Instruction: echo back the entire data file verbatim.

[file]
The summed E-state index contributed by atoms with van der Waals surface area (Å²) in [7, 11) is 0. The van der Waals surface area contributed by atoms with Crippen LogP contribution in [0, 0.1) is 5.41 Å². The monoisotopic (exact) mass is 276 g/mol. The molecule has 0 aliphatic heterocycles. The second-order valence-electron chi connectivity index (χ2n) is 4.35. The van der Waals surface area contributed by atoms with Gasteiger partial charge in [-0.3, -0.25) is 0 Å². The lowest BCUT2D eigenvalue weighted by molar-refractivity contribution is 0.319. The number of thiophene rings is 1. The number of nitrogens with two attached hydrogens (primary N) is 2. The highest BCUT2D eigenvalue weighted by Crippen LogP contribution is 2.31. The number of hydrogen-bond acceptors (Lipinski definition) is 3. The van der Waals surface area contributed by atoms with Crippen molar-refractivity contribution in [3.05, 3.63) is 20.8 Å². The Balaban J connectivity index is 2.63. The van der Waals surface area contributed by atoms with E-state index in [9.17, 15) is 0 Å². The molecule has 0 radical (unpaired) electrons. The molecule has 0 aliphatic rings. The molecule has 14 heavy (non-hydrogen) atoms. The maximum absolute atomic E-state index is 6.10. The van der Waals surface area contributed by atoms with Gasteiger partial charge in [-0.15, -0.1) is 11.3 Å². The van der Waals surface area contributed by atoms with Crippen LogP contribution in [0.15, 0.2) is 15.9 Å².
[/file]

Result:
The summed E-state index contributed by atoms with van der Waals surface area (Å²) in [7, 11) is 0. The van der Waals surface area contributed by atoms with Crippen LogP contribution in [0, 0.1) is 5.41 Å². The monoisotopic (exact) mass is 276 g/mol. The molecule has 0 aliphatic heterocycles. The second-order valence-electron chi connectivity index (χ2n) is 4.35. The van der Waals surface area contributed by atoms with Gasteiger partial charge in [-0.3, -0.25) is 0 Å². The lowest BCUT2D eigenvalue weighted by molar-refractivity contribution is 0.319. The number of thiophene rings is 1. The number of nitrogens with two attached hydrogens (primary N) is 2. The highest BCUT2D eigenvalue weighted by Crippen LogP contribution is 2.31. The number of hydrogen-bond acceptors (Lipinski definition) is 3. The van der Waals surface area contributed by atoms with Crippen molar-refractivity contribution in [3.05, 3.63) is 20.8 Å². The Balaban J connectivity index is 2.63. The van der Waals surface area contributed by atoms with E-state index in [9.17, 15) is 0 Å². The molecule has 0 radical (unpaired) electrons. The molecule has 0 aliphatic rings. The molecule has 14 heavy (non-hydrogen) atoms. The maximum absolute atomic E-state index is 6.10. The van der Waals surface area contributed by atoms with Gasteiger partial charge in [-0.15, -0.1) is 11.3 Å². The van der Waals surface area contributed by atoms with Crippen LogP contribution in [0.15, 0.2) is 15.9 Å².